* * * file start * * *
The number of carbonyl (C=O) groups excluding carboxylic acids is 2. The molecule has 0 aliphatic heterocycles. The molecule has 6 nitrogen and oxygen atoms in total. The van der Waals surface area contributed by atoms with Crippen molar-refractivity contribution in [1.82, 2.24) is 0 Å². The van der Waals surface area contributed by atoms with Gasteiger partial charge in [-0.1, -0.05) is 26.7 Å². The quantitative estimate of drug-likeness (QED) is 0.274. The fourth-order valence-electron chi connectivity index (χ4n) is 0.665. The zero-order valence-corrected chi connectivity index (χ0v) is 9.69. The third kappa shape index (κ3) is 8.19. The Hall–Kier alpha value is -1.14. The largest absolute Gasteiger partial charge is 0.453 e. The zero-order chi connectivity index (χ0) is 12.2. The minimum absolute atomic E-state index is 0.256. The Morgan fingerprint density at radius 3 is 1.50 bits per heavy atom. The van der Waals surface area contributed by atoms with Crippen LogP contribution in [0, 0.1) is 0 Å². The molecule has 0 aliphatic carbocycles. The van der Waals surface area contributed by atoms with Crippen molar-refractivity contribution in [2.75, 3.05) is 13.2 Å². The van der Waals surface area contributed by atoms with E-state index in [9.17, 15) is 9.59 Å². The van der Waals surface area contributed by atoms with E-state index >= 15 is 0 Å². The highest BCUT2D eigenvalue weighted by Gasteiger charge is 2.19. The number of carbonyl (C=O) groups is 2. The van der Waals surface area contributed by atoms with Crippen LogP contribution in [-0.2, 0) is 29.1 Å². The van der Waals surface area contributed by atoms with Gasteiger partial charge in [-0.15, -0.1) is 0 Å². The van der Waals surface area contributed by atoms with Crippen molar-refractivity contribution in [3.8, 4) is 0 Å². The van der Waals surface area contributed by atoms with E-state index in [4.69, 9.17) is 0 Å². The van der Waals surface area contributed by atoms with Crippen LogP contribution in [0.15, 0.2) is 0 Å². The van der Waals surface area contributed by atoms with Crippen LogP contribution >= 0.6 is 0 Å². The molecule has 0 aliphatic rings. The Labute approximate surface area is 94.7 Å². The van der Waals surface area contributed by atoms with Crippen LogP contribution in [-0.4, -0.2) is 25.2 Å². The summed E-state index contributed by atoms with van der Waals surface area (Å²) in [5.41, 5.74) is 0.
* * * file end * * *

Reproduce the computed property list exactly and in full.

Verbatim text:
The number of carbonyl (C=O) groups excluding carboxylic acids is 2. The molecule has 0 aliphatic heterocycles. The molecule has 6 nitrogen and oxygen atoms in total. The van der Waals surface area contributed by atoms with Crippen molar-refractivity contribution in [1.82, 2.24) is 0 Å². The van der Waals surface area contributed by atoms with Gasteiger partial charge in [-0.1, -0.05) is 26.7 Å². The quantitative estimate of drug-likeness (QED) is 0.274. The fourth-order valence-electron chi connectivity index (χ4n) is 0.665. The zero-order valence-corrected chi connectivity index (χ0v) is 9.69. The third kappa shape index (κ3) is 8.19. The Hall–Kier alpha value is -1.14. The largest absolute Gasteiger partial charge is 0.453 e. The zero-order chi connectivity index (χ0) is 12.2. The minimum absolute atomic E-state index is 0.256. The Morgan fingerprint density at radius 3 is 1.50 bits per heavy atom. The van der Waals surface area contributed by atoms with Crippen LogP contribution in [0, 0.1) is 0 Å². The molecule has 0 aliphatic carbocycles. The van der Waals surface area contributed by atoms with Crippen molar-refractivity contribution in [2.75, 3.05) is 13.2 Å². The van der Waals surface area contributed by atoms with E-state index in [9.17, 15) is 9.59 Å². The van der Waals surface area contributed by atoms with E-state index >= 15 is 0 Å². The highest BCUT2D eigenvalue weighted by Gasteiger charge is 2.19. The number of carbonyl (C=O) groups is 2. The van der Waals surface area contributed by atoms with Crippen LogP contribution in [-0.2, 0) is 29.1 Å². The van der Waals surface area contributed by atoms with Gasteiger partial charge in [-0.15, -0.1) is 0 Å². The van der Waals surface area contributed by atoms with Crippen molar-refractivity contribution in [3.8, 4) is 0 Å². The van der Waals surface area contributed by atoms with E-state index in [4.69, 9.17) is 0 Å². The van der Waals surface area contributed by atoms with Crippen LogP contribution in [0.15, 0.2) is 0 Å². The van der Waals surface area contributed by atoms with Crippen LogP contribution >= 0.6 is 0 Å². The molecule has 0 aliphatic rings. The Labute approximate surface area is 94.7 Å². The van der Waals surface area contributed by atoms with Crippen LogP contribution in [-0.4, -0.2) is 25.2 Å². The summed E-state index contributed by atoms with van der Waals surface area (Å²) in [5.41, 5.74) is 0.